Teach for America: Not All It’s Chalked Up to Be

Nobody wants a pop quiz outside of class, but bear with me: what program is more selective than Harvard Law School, more popular than the Peace Corps, and pays better than most entry level positions? The answer is Teach For America (TFA), and it’s taking college campuses by storm.

Teach for America is an organization that employs recent college graduates as teachers in some of the most under-resourced schools in the country—typically within low-income urban and rural communities. The program works to allocate more personal attention to underprivileged students and combat educational inequality nationwide. It is a very popular option for college graduates, particularly at Tufts, where eight percent of graduating seniors applied this year.

Offering only around 4,000 spots for 46,000 applicants, the extremely selective TFA rejected over 90% of applicants for the 2009-10 class of corps members, or TFA teachers. But 20 or more current Tufts seniors will join over 4,000 college graduates from around the country for five weeks of intensive summer training before becoming public school teachers in September.

Suzi Grossma

Welcome to Boston

Just last year, TFA began expanding into Boston, a move that has become quite contentious. 2009 saw the first group of corps members move into the Greater Boston region, which includes Chelsea, Cambridge, Revere, and Boston. This September, 75 more new teachers will arrive in the region, and 20 are headed to Boston—the flashpoint of a serious controversy.

Richard Stutman, the president of the Boston Teachers’ Union, has publicly lambasted both the district and TFA for adding corps members to Boston’s already swelled ranks of teachers. Indeed, because of budget cuts and resulting layoffs, many current teachers will not be returning to their classrooms in the fall; instead, they will be swapped for candidates with no former teaching experience.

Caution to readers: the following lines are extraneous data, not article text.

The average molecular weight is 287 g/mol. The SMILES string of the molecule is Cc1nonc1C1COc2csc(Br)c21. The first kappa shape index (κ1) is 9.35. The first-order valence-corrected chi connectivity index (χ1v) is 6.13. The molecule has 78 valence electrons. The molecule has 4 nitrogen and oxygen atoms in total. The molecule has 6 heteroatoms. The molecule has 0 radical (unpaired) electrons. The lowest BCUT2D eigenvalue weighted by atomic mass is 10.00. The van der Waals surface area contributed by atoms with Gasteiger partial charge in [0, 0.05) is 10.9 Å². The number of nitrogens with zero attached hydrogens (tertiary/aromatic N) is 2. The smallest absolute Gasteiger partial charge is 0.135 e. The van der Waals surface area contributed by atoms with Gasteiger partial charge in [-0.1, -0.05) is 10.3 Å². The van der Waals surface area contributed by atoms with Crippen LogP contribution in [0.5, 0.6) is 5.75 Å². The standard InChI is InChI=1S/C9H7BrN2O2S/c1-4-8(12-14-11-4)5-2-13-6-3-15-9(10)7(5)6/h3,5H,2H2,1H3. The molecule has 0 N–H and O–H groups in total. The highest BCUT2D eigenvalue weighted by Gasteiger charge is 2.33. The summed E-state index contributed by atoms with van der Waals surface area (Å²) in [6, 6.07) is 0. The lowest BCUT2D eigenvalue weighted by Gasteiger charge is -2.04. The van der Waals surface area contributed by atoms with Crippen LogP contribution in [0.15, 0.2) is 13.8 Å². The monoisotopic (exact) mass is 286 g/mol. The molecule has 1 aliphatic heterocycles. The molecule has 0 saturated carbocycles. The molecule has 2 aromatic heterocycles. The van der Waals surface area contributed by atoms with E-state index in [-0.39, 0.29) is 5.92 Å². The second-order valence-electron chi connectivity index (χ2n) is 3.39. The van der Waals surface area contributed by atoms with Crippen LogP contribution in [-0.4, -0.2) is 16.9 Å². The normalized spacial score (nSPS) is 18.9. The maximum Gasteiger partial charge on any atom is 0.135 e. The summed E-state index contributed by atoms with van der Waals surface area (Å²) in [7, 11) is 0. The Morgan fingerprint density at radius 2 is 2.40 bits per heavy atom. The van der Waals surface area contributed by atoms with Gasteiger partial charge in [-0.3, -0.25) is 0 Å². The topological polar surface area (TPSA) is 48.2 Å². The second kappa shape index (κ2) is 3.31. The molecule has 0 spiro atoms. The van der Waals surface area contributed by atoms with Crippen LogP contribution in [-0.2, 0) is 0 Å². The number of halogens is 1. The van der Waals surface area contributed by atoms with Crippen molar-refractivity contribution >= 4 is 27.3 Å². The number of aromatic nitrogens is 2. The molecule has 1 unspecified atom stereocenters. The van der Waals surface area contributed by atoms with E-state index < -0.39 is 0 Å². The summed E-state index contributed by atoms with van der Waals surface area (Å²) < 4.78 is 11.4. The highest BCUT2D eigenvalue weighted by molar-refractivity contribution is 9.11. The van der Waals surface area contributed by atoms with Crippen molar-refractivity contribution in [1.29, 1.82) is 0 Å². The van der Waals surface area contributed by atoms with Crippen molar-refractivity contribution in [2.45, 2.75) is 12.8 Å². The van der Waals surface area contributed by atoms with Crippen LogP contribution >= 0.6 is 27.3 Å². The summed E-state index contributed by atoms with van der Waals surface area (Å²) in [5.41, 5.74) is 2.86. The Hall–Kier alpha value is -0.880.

“We’ve had people with three years’ experience moved aside for Teach For America candidates,” Stutman said. “Most people I represent feel it’s an insult. I really can’t buy that somehow it’s better to have a five-week program [than traditional certification]; I don’t even think the superintendent thinks it makes for a better teacher…how could it?”

Josh Biber, Executive Director of TFA in Boston, rebutted Stutman’s claims: “Our teachers apply for open vacancies and interview just like any other teacher candidate from anywhere else,” he said. “At the end of the day, the achievement gap is an enormous problem that unfairly holds too many kids back.” He argued how “our corps members, through their teaching, long-term leadership, and unflagging commitment to kids…can be one important piece of the solution.”

Elton Sykes (’09) began his teaching career in Tulsa, Oklahoma last September as a high school English teacher with TFA. Like Biber, he refuted Stutman’s concerns: “I do not agree with the criticism made by others,” he said regarding Stutman’s public comments. “I feel like those criticisms are not solving the problem of educational inequality and closing the achievement gap.”

But freshman Lauren Starr, who was taught under a corps member in a K-8 school in Minneapolis, backed up some of Stutman’s hesitations. “I remember liking these teachers on a personal level,” she said. “Unfortunately, their classes were often out of control and quite frankly we didn’t learn much…they were a bit too idealistic and lacked the experience and training necessary to conduct a successful classroom.”